Net Neutrality: Comcast Gets Sued


The issue of who controls the Internet–whether it remains as it is with open access or can be controlled by private telecommunications companies–moved to the fore again this week when a San Francisco subscriber to Comcast launched a suit against the company. The suit alleges that the largest cable company in the U.S. misleads customers and uses unfair business practices by interfering with file sharing programs.

Naturally, lawyers for the plaintiff are looking to form a class action suit (now that's one way to recoup those inflated broadband access charges). So get in early and often by contacting the representing law firm.

Already, a collection of consumer and legal organizations have asked the FCC to prevent Comcast from interfering with legitimate file sharing. One proposal is that the FCC should fine Comcast $195,000 for every subscriber whose Internet access has been restricted.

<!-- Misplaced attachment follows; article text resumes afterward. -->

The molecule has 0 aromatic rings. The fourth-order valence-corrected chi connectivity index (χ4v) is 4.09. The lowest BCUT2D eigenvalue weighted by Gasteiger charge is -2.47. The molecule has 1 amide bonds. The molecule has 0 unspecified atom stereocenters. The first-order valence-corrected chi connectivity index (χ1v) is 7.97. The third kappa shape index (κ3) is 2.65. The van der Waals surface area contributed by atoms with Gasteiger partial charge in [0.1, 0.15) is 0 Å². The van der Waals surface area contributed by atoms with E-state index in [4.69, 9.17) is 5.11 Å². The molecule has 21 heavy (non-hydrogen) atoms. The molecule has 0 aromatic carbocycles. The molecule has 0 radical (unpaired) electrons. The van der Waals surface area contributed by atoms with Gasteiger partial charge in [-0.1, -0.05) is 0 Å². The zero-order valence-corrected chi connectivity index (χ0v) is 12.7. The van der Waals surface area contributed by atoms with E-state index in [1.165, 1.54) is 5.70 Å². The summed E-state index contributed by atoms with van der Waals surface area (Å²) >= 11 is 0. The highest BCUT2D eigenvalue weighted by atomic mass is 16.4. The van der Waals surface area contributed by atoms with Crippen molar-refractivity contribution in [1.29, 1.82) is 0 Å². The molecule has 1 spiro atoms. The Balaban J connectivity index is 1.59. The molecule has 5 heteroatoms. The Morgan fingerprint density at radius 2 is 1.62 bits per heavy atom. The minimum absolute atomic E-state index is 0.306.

For its part, Comcast says it does not block programs on the Internet—it just delays some traffic. Right.

To read more on this issue see "Comcast Hijacks the Internet" and "Verizon and AT&T: Web 2.0 Killers."


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About jquain

Technology reporter, writer, and television correspondent, JQ has been covering the computer, communications, and consumer electronics industries for more than 25 years.A contributor to The New York Times, Popular Mechanics, PC Magazine, U.S. News & World Report and many other publications, JQ appears on CBS News television program Up to the Minute and on Fox Business.
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